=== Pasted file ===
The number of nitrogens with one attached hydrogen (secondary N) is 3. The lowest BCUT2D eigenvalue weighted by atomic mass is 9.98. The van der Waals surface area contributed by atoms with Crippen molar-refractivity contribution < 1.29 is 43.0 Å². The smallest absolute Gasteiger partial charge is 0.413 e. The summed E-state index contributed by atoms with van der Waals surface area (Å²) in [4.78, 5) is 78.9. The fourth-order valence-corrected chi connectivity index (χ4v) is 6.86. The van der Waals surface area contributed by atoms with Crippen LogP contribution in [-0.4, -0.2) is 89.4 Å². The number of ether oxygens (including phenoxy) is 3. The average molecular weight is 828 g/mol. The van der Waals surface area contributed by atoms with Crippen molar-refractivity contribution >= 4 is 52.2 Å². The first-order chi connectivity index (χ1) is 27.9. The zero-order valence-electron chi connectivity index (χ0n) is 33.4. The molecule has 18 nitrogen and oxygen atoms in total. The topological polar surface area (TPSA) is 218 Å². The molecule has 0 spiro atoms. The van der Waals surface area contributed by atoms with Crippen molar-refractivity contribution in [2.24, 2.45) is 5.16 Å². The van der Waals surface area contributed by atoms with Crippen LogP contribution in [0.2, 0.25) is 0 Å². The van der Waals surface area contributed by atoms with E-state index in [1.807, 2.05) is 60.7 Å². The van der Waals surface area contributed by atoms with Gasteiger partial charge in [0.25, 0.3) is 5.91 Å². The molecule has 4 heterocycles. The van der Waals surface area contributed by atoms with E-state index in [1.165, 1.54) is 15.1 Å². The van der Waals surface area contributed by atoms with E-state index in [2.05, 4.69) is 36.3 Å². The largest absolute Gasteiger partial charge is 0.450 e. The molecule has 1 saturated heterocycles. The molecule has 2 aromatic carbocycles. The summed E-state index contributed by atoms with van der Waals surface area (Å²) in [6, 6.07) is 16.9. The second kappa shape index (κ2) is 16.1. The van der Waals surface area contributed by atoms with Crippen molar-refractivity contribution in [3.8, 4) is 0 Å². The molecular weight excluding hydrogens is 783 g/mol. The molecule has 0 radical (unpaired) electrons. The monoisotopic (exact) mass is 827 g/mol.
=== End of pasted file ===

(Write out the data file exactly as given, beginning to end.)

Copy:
The number of nitrogens with one attached hydrogen (secondary N) is 3. The lowest BCUT2D eigenvalue weighted by atomic mass is 9.98. The van der Waals surface area contributed by atoms with Crippen molar-refractivity contribution < 1.29 is 43.0 Å². The smallest absolute Gasteiger partial charge is 0.413 e. The summed E-state index contributed by atoms with van der Waals surface area (Å²) in [4.78, 5) is 78.9. The fourth-order valence-corrected chi connectivity index (χ4v) is 6.86. The van der Waals surface area contributed by atoms with Crippen LogP contribution in [-0.4, -0.2) is 89.4 Å². The number of ether oxygens (including phenoxy) is 3. The average molecular weight is 828 g/mol. The van der Waals surface area contributed by atoms with Crippen molar-refractivity contribution >= 4 is 52.2 Å². The first-order chi connectivity index (χ1) is 27.9. The zero-order valence-electron chi connectivity index (χ0n) is 33.4. The molecule has 18 nitrogen and oxygen atoms in total. The topological polar surface area (TPSA) is 218 Å². The molecule has 0 spiro atoms. The van der Waals surface area contributed by atoms with Crippen molar-refractivity contribution in [2.24, 2.45) is 5.16 Å². The van der Waals surface area contributed by atoms with Crippen LogP contribution in [0.2, 0.25) is 0 Å². The van der Waals surface area contributed by atoms with E-state index in [1.807, 2.05) is 60.7 Å². The van der Waals surface area contributed by atoms with Gasteiger partial charge in [0.25, 0.3) is 5.91 Å². The molecule has 4 heterocycles. The van der Waals surface area contributed by atoms with E-state index in [1.165, 1.54) is 15.1 Å². The van der Waals surface area contributed by atoms with E-state index in [2.05, 4.69) is 36.3 Å². The largest absolute Gasteiger partial charge is 0.450 e. The molecule has 1 saturated heterocycles. The molecule has 2 aromatic carbocycles. The summed E-state index contributed by atoms with van der Waals surface area (Å²) in [6, 6.07) is 16.9. The second kappa shape index (κ2) is 16.1. The van der Waals surface area contributed by atoms with Crippen molar-refractivity contribution in [3.8, 4) is 0 Å². The molecular weight excluding hydrogens is 783 g/mol. The molecule has 0 radical (unpaired) electrons. The monoisotopic (exact) mass is 827 g/mol.